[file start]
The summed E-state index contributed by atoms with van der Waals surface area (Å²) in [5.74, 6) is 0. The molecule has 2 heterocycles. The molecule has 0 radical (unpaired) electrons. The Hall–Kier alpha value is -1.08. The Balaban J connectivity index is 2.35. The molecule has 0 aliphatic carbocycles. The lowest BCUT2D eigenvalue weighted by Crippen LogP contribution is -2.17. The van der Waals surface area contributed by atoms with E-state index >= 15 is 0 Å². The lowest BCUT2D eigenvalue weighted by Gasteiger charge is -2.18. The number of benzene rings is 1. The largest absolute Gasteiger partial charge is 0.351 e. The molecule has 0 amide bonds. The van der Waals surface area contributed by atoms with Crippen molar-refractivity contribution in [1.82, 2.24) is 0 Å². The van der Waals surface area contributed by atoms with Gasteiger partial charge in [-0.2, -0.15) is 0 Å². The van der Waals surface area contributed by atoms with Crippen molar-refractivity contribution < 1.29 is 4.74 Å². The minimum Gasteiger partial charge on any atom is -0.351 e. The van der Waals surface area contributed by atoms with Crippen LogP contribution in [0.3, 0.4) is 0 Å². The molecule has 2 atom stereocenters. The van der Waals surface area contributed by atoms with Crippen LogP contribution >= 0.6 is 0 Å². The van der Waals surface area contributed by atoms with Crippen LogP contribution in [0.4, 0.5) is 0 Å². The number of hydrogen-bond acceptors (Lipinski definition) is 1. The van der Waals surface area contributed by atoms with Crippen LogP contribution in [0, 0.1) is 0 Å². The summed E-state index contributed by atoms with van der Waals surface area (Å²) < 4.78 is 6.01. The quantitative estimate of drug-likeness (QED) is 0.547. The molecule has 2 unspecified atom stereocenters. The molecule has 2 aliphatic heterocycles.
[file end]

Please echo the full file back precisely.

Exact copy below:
The summed E-state index contributed by atoms with van der Waals surface area (Å²) in [5.74, 6) is 0. The molecule has 2 heterocycles. The molecule has 0 radical (unpaired) electrons. The Hall–Kier alpha value is -1.08. The Balaban J connectivity index is 2.35. The molecule has 0 aliphatic carbocycles. The lowest BCUT2D eigenvalue weighted by Crippen LogP contribution is -2.17. The van der Waals surface area contributed by atoms with E-state index >= 15 is 0 Å². The lowest BCUT2D eigenvalue weighted by Gasteiger charge is -2.18. The number of benzene rings is 1. The largest absolute Gasteiger partial charge is 0.351 e. The molecule has 0 amide bonds. The van der Waals surface area contributed by atoms with Crippen molar-refractivity contribution in [1.82, 2.24) is 0 Å². The van der Waals surface area contributed by atoms with Gasteiger partial charge in [-0.2, -0.15) is 0 Å². The van der Waals surface area contributed by atoms with Crippen molar-refractivity contribution < 1.29 is 4.74 Å². The minimum Gasteiger partial charge on any atom is -0.351 e. The van der Waals surface area contributed by atoms with Crippen LogP contribution in [0.3, 0.4) is 0 Å². The molecule has 2 atom stereocenters. The van der Waals surface area contributed by atoms with Crippen LogP contribution >= 0.6 is 0 Å². The van der Waals surface area contributed by atoms with Crippen LogP contribution in [0.4, 0.5) is 0 Å². The number of hydrogen-bond acceptors (Lipinski definition) is 1. The van der Waals surface area contributed by atoms with Crippen LogP contribution in [0, 0.1) is 0 Å². The summed E-state index contributed by atoms with van der Waals surface area (Å²) < 4.78 is 6.01. The quantitative estimate of drug-likeness (QED) is 0.547. The molecule has 2 unspecified atom stereocenters. The molecule has 2 aliphatic heterocycles.